The number of 2016 drug overdose deaths in Luzerne County is expected to total 140, county Coroner William Lisman said Tuesday.
“The significance is that we doubled what we had in 2013 and 2014. In 24 months, it doubled,” said Lisman, who has publicly issued warnings about the increase and called for more awareness about the scope of the opioid crisis.
Lisman’s office handled 137 confirmed overdoses last year and is awaiting lab test results on three more likely deaths.
It’s an increase of 45 overdose deaths compared to the previous record high of 95 last year. There were 67 overdose deaths in 2014 and 70 in 2013, the office said.
The trend may continue in 2017, officials have warned.
State Department of Drug and Alcohol Programs Secretary Gary Tennis said last month a spike in heroin overdoses is expected as the state takes the “necessary step” of cracking down on prescription drugs through a database monitoring program and other initiatives aimed at preventing future addiction.
Those already addicted may “go to the street” to obtain heroin when they can’t secure prescription pills, and the purity of heroin and potency of substances it’s cut with often lead to fatal overdoses, Tennis has said.
Ed Pane, a Hazleton area resident who has worked in the substance abuse counseling field for decades, said the doubling of overdose deaths is evidence of a problem that should be addressed with extended treatment and increased affordable access to maintenance drugs such as methadone and Suboxone.
“You cannot arrest your way out of this problem,” said Pane, who currently operates Pane Counseling, Consulting and Education.
But county District Attorney Stefanie Salavantis said her office is determined to work with law enforcement to cut off the supply of illegal drugs.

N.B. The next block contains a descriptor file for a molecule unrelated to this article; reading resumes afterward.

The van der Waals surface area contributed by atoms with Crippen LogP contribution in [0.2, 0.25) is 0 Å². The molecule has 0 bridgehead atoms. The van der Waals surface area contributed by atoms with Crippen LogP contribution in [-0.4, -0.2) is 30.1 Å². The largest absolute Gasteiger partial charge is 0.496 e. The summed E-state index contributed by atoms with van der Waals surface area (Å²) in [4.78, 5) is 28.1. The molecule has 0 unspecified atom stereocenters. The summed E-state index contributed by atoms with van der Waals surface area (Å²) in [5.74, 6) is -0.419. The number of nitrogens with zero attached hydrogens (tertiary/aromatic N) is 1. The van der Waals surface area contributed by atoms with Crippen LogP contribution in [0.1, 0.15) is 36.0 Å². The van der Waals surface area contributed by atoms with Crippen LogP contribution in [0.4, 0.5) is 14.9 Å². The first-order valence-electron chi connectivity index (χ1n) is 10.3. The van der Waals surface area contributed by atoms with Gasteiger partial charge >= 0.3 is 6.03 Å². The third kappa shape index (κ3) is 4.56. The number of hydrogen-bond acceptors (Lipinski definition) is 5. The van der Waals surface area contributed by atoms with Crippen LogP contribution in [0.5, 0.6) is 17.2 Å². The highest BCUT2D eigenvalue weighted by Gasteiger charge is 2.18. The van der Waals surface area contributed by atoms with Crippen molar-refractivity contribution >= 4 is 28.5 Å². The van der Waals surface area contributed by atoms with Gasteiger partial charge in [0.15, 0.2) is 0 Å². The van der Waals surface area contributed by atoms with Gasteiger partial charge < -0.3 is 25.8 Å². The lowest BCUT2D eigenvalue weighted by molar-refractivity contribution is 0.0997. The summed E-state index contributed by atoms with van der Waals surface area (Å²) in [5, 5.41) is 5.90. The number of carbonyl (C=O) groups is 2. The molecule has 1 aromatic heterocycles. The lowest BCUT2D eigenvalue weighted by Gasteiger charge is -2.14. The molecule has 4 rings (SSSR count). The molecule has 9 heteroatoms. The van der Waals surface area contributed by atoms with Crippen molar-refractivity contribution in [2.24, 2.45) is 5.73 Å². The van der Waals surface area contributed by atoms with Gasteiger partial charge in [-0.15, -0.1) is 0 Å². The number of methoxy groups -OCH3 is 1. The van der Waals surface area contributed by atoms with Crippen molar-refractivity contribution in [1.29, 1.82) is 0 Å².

“We want to make sure people know we won’t turn our backs on dealers,” she said, describing the rising count of overdose deaths as “very sad.” “We’re doing everything we can within our power.”
Dealers “need to be scared” because they face prison time if they provided the drugs that killed, Salavantis said.
State law was changed several years ago to eliminate a requirement to prove alleged dealers had malicious intent when they provided illegal drugs to overdose victims.
The revised law says it’s a first-degree felony if someone intentionally “administers, dispenses, delivers, gives, prescribes, sells or distributes” a controlled substance or counterfeit controlled substance and another person dies as a result of using that substance.
Salavantis said she has referred one case to the U.S. Attorney’s office under this law and has many other active cases in the works with police that could lead to federal charges.
The county coroner’s office has implemented a new policy delaying the release of all overdose victims to family members for 48 to 72 hours to allow police and the district attorney to further investigate possible charges and determine if an autopsy is warranted, Lisman said.
County council members also included increased funding for a new deputy coroner position and more autopsies in the 2017 budget due to the opiod crisis. County Councilman Robert Schnee has described the county as a “heroin haven,” and Councilwoman Kathy Dobash said the drug has “taken over” Hazleton.